Good grief. I took the disdain that greeted Otto Bathurst’s big screen debut with a pinch of salt, on the basis that Guy Ritchie’s similarly-inclined lads-in-duds retelling of King Arthur was also lambasted, and that one turned out to be pretty good fun. Well, for the most part. But a passing resemblance is as close as these two would-be franchises get (that, and both singularly failed to start their respective franchises). Robin Hoodcould, but it definitely didn’t.
Robin of Loxley (Taron Egerton, crashing and burning horrifically) isn’t a not-so-humble peasant/grifter per the Ritchie movie. He is, at least in some passing acknowledgement of the legend, a nobleman. And one happy to flaunt his stuff, in particular towards Eve Hewson’s plucky (of course she is) Maid Marian. Until he gets a draft notice (WTF?), called up to serve in a War on Terror version of the Crusades, complete with missile launcher arrowpults that obliterate the Brits as if under heavy machine gunfire. Robin, being progressively principled and ethically alert, blanches at the execution of heathen prisoners and gets shipped back to Blighty after being shot by platoon leader Guy of Gisborne (Paul Anderson, doubtless picked by Bathurst due to their Peaky Blinders relationship).
But not before he managed to save Jamie Foxx’s Yahya (Little John), give or take a hand. As recompense, Foxx comes searching for Robin, to train him to be the best kind of rebel he can – in order to steal back the people’s funds being funnelled into funding the conflict – by way of an inane and tedious training montage.
Cue Robin leading a double life, posing as the Sheriff of Nottingham’s pal while leading raids as masked avenger the Hood. Ben Mendelsohn does his best to give the proceedings some welly as the Sheriff, coming as close as the picture ever does to sparking interest when he delights in pushing the captured John’s buttons. Unfortunately, the makers are so moribundly earnest in intent, they wouldn’t even think of allowing him to be someone we could root for (à la Alan Rickman).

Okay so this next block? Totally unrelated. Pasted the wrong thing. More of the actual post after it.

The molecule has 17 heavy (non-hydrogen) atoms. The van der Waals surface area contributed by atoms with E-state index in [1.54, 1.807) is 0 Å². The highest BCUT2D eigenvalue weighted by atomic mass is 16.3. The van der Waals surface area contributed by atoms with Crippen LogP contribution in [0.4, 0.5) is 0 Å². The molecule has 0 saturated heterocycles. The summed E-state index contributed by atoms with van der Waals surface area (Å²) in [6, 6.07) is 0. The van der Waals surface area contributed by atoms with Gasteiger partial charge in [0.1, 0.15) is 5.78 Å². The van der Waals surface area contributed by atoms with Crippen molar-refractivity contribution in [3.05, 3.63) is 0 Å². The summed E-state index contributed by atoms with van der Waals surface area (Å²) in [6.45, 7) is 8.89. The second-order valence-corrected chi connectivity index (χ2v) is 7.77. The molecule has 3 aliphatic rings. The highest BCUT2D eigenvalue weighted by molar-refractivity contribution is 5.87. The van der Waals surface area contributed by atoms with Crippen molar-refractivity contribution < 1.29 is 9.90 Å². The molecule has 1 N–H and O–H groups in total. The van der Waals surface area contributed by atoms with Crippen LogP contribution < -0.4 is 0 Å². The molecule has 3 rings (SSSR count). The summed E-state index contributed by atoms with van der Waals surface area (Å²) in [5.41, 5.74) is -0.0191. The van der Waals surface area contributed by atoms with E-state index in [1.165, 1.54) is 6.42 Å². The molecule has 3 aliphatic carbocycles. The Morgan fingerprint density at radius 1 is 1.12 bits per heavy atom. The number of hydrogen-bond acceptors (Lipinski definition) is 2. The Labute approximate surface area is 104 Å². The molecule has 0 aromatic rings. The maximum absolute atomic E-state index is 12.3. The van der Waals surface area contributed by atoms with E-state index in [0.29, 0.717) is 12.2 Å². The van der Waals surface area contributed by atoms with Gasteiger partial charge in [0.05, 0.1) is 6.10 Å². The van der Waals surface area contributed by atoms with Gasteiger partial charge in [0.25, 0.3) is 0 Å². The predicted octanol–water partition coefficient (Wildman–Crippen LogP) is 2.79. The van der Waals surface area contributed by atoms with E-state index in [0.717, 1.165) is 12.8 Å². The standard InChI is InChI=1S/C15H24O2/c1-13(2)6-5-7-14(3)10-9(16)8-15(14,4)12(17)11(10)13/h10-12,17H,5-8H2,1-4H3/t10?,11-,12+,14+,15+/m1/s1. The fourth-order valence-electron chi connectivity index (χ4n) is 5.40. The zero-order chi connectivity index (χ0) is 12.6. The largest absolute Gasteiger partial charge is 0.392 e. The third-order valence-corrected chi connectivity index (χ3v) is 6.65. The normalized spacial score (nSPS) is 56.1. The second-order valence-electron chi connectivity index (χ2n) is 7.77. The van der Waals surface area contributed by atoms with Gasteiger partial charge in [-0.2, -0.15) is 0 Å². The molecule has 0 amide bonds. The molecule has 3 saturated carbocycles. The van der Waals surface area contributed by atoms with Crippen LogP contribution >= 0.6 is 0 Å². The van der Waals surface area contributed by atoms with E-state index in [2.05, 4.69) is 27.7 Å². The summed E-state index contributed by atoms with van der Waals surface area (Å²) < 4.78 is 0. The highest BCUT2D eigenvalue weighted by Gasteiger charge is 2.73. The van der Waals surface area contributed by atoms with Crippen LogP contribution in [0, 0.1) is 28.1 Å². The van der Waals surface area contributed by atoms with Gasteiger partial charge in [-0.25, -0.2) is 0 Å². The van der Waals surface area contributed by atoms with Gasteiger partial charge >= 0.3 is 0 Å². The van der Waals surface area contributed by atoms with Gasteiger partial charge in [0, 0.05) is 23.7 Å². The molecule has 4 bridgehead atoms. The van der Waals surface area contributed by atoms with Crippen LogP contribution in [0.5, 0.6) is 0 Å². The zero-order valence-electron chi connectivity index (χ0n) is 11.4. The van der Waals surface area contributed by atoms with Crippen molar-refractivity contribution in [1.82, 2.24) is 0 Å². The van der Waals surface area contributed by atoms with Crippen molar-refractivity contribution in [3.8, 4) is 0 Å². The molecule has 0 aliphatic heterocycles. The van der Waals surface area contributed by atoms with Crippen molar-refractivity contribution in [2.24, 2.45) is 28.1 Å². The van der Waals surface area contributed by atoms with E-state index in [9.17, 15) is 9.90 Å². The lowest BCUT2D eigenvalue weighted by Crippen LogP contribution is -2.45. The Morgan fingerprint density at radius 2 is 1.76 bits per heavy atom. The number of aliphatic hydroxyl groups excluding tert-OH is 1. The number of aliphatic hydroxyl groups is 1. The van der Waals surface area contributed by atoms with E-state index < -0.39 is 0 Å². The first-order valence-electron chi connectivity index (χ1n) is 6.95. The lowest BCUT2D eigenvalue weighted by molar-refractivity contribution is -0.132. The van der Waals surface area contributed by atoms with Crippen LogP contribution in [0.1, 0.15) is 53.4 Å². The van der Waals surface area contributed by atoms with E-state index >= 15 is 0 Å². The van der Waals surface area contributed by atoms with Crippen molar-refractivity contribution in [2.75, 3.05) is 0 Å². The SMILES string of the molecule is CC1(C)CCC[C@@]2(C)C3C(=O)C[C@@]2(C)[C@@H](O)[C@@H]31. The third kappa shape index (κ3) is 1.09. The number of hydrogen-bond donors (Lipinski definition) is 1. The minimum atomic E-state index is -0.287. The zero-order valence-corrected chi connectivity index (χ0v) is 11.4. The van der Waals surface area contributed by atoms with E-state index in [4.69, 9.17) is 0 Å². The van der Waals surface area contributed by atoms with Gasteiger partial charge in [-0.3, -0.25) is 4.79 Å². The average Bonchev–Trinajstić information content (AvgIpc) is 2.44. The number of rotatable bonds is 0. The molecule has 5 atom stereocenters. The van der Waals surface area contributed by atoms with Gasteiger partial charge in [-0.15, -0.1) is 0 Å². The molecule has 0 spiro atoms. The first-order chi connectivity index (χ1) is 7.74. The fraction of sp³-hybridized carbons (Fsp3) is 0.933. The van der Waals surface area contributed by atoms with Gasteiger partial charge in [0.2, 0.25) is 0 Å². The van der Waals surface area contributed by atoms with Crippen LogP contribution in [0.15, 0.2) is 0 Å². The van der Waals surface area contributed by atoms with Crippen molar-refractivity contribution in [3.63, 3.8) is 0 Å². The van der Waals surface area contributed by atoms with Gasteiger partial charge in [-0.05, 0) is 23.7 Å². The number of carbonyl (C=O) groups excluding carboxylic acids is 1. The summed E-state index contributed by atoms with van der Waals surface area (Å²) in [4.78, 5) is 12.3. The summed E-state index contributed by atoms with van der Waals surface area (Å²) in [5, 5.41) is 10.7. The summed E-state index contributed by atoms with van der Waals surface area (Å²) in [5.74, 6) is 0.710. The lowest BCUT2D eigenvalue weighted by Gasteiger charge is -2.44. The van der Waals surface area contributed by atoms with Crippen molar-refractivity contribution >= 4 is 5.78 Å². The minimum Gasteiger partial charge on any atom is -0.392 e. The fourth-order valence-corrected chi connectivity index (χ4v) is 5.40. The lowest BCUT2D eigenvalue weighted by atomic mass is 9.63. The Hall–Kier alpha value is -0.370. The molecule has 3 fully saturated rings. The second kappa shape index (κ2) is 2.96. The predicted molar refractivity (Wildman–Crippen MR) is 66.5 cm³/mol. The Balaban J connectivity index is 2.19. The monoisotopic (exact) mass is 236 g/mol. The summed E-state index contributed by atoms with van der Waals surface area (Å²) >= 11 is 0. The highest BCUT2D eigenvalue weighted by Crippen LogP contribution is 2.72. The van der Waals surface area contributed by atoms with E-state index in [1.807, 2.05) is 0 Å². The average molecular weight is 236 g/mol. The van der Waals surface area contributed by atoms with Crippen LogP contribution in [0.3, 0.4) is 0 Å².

Also showing up are F Murray Abraham, wasted as a dodgy Cardinal, Tim Minchin trying and conspicuously failing to be the next Eddie Izzard as Friar Tuck, and Jamie Dornan, unutterably bland as Will Scarlet. Egerton has shown himself a bright talent through his work with Matthew Vaughn (Kingsman, Eddie the Eagle, Rocketman), but he falls squarely on his face here, unable to draw on a winning personality and stuck for finding a semblance of character.
He’s left seething and grimacing and giving vacuous rallying speeches (“This is our crusade, and each and every one of us has to stand up or we go under”). The dispatching of the Sheriff (“You bastards, I’m the Sheriff of Nottingham”: “Not any more”) is about the only point of flippancy where the picture connects. Otherwise, it’s entirely lacking the sense of brio Ritchie brought to King Arthur: Legend of the Sword.
Indeed, if Robin Hood had been silly and outlandish or outrageous – as the ridiculous designer clothing might lead you to expect – that might at least have been enough to justify its existence. But it’s simply dead in the water. As such, the movie that came to mind was the recent Tomb Raider boot, also with no shortage of money and talent thrown at it, but entirely without a pulse or reason to exist.
Of course, Bathurst’s film crashed and burned at the box office, having started out as Robin Hood: Originsand undergone several rescheduled release dates. Will this put the kibosh on another retelling for a while? Well, Sir Ridders’ version came out in the relatively recent 2010, and it’s more likely a movie no one went to see will actually give impetus to a new version people might (the Crowe movie underperformed relative its excessive price tag, but it nevertheless did perform). The problem is, studios are so obsessed with finding ways to make the source material different (ie similar to other movies it has essentially nothing to do with), they will most likely keep missing the mark.